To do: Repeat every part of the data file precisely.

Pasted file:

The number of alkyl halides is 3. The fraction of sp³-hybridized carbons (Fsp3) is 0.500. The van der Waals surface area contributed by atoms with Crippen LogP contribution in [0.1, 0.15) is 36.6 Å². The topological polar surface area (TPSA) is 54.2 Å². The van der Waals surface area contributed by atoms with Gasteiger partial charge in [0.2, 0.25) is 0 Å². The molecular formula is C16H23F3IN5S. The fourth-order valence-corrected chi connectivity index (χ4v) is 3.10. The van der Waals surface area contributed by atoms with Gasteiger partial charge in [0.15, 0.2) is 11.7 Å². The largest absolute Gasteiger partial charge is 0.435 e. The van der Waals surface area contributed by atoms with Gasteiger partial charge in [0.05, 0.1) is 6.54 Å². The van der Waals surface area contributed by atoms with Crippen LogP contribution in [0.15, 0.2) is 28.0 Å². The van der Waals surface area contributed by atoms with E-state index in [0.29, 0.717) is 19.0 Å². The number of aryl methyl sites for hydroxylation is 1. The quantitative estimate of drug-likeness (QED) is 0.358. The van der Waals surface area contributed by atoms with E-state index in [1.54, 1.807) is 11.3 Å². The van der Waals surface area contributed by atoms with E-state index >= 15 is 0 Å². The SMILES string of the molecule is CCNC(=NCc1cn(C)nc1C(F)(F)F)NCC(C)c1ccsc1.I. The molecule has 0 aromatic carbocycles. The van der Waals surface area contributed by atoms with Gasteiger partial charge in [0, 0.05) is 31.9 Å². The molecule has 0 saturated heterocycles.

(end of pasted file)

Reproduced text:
The number of alkyl halides is 3. The fraction of sp³-hybridized carbons (Fsp3) is 0.500. The van der Waals surface area contributed by atoms with Crippen LogP contribution in [0.1, 0.15) is 36.6 Å². The topological polar surface area (TPSA) is 54.2 Å². The van der Waals surface area contributed by atoms with Gasteiger partial charge in [0.2, 0.25) is 0 Å². The molecular formula is C16H23F3IN5S. The fourth-order valence-corrected chi connectivity index (χ4v) is 3.10. The van der Waals surface area contributed by atoms with Gasteiger partial charge in [0.15, 0.2) is 11.7 Å². The largest absolute Gasteiger partial charge is 0.435 e. The van der Waals surface area contributed by atoms with Gasteiger partial charge in [0.05, 0.1) is 6.54 Å². The van der Waals surface area contributed by atoms with Crippen LogP contribution in [0.15, 0.2) is 28.0 Å². The van der Waals surface area contributed by atoms with E-state index in [0.29, 0.717) is 19.0 Å². The number of aryl methyl sites for hydroxylation is 1. The quantitative estimate of drug-likeness (QED) is 0.358. The van der Waals surface area contributed by atoms with E-state index in [1.54, 1.807) is 11.3 Å². The van der Waals surface area contributed by atoms with E-state index >= 15 is 0 Å². The SMILES string of the molecule is CCNC(=NCc1cn(C)nc1C(F)(F)F)NCC(C)c1ccsc1.I. The molecule has 0 aromatic carbocycles. The van der Waals surface area contributed by atoms with Gasteiger partial charge in [0, 0.05) is 31.9 Å². The molecule has 0 saturated heterocycles.